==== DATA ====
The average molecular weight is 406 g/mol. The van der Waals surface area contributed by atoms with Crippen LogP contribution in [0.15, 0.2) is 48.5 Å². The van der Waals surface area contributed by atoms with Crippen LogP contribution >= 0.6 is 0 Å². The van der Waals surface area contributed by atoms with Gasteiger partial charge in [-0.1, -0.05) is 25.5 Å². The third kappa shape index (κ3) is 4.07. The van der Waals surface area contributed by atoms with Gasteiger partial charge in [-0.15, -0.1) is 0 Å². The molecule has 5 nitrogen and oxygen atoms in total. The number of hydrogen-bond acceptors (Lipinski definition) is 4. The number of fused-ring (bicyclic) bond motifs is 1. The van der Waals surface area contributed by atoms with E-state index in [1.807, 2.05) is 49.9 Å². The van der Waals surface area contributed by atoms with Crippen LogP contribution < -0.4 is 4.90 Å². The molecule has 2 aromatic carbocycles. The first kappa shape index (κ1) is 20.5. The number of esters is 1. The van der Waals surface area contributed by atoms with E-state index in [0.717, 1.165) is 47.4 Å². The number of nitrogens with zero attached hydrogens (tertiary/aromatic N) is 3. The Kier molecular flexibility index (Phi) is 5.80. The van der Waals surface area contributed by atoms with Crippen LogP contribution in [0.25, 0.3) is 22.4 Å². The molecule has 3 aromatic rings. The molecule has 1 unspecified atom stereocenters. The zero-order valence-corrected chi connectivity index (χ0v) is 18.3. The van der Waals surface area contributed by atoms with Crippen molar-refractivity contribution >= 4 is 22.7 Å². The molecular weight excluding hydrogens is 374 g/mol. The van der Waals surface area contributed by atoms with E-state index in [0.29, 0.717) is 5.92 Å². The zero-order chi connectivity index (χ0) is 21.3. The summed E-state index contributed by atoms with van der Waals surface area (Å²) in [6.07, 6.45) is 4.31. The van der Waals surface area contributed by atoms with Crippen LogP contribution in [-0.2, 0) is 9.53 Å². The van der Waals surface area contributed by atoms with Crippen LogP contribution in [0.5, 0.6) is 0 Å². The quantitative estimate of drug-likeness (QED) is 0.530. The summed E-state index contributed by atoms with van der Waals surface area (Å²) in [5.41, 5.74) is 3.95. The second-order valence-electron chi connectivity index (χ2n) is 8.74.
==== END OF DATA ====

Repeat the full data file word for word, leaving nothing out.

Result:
The average molecular weight is 406 g/mol. The van der Waals surface area contributed by atoms with Crippen LogP contribution in [0.15, 0.2) is 48.5 Å². The van der Waals surface area contributed by atoms with Crippen LogP contribution >= 0.6 is 0 Å². The van der Waals surface area contributed by atoms with Gasteiger partial charge in [-0.1, -0.05) is 25.5 Å². The third kappa shape index (κ3) is 4.07. The van der Waals surface area contributed by atoms with Gasteiger partial charge in [-0.15, -0.1) is 0 Å². The molecule has 5 nitrogen and oxygen atoms in total. The number of hydrogen-bond acceptors (Lipinski definition) is 4. The number of fused-ring (bicyclic) bond motifs is 1. The van der Waals surface area contributed by atoms with E-state index in [1.807, 2.05) is 49.9 Å². The van der Waals surface area contributed by atoms with Crippen LogP contribution < -0.4 is 4.90 Å². The molecule has 2 aromatic carbocycles. The first kappa shape index (κ1) is 20.5. The number of esters is 1. The van der Waals surface area contributed by atoms with E-state index in [0.717, 1.165) is 47.4 Å². The number of nitrogens with zero attached hydrogens (tertiary/aromatic N) is 3. The Kier molecular flexibility index (Phi) is 5.80. The van der Waals surface area contributed by atoms with Crippen LogP contribution in [0.25, 0.3) is 22.4 Å². The molecule has 3 aromatic rings. The molecule has 1 unspecified atom stereocenters. The zero-order valence-corrected chi connectivity index (χ0v) is 18.3. The van der Waals surface area contributed by atoms with Crippen molar-refractivity contribution >= 4 is 22.7 Å². The molecular weight excluding hydrogens is 374 g/mol. The van der Waals surface area contributed by atoms with E-state index in [0.29, 0.717) is 5.92 Å². The zero-order chi connectivity index (χ0) is 21.3. The summed E-state index contributed by atoms with van der Waals surface area (Å²) in [6.07, 6.45) is 4.31. The van der Waals surface area contributed by atoms with Crippen LogP contribution in [-0.2, 0) is 9.53 Å². The van der Waals surface area contributed by atoms with Crippen LogP contribution in [0.5, 0.6) is 0 Å². The quantitative estimate of drug-likeness (QED) is 0.530. The summed E-state index contributed by atoms with van der Waals surface area (Å²) in [5.41, 5.74) is 3.95. The second-order valence-electron chi connectivity index (χ2n) is 8.74.